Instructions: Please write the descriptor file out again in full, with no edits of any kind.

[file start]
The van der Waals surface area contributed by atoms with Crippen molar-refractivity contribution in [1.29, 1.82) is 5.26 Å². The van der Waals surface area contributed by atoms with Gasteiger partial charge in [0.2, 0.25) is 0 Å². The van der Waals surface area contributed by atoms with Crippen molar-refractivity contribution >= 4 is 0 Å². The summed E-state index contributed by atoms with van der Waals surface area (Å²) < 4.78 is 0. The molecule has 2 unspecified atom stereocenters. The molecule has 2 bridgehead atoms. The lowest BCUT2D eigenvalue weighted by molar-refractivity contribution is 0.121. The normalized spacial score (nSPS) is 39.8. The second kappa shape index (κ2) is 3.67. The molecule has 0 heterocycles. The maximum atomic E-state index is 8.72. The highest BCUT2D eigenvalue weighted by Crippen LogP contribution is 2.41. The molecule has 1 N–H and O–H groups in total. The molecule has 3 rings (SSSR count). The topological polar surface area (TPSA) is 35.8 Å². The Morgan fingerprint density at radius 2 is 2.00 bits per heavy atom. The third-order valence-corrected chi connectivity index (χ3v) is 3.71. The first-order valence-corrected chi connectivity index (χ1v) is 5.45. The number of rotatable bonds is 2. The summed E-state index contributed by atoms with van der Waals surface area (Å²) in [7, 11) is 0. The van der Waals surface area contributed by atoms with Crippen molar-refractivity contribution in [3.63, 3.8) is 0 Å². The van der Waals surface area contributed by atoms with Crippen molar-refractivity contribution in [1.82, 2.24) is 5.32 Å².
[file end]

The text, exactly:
The van der Waals surface area contributed by atoms with Crippen molar-refractivity contribution in [1.29, 1.82) is 5.26 Å². The van der Waals surface area contributed by atoms with Gasteiger partial charge in [0.2, 0.25) is 0 Å². The van der Waals surface area contributed by atoms with Crippen molar-refractivity contribution >= 4 is 0 Å². The summed E-state index contributed by atoms with van der Waals surface area (Å²) < 4.78 is 0. The molecule has 2 unspecified atom stereocenters. The molecule has 2 bridgehead atoms. The lowest BCUT2D eigenvalue weighted by molar-refractivity contribution is 0.121. The normalized spacial score (nSPS) is 39.8. The second kappa shape index (κ2) is 3.67. The molecule has 0 heterocycles. The maximum atomic E-state index is 8.72. The highest BCUT2D eigenvalue weighted by Crippen LogP contribution is 2.41. The molecule has 1 N–H and O–H groups in total. The molecule has 3 rings (SSSR count). The topological polar surface area (TPSA) is 35.8 Å². The Morgan fingerprint density at radius 2 is 2.00 bits per heavy atom. The third-order valence-corrected chi connectivity index (χ3v) is 3.71. The first-order valence-corrected chi connectivity index (χ1v) is 5.45. The number of rotatable bonds is 2. The summed E-state index contributed by atoms with van der Waals surface area (Å²) in [7, 11) is 0. The van der Waals surface area contributed by atoms with Crippen molar-refractivity contribution in [3.63, 3.8) is 0 Å². The van der Waals surface area contributed by atoms with Crippen molar-refractivity contribution in [1.82, 2.24) is 5.32 Å².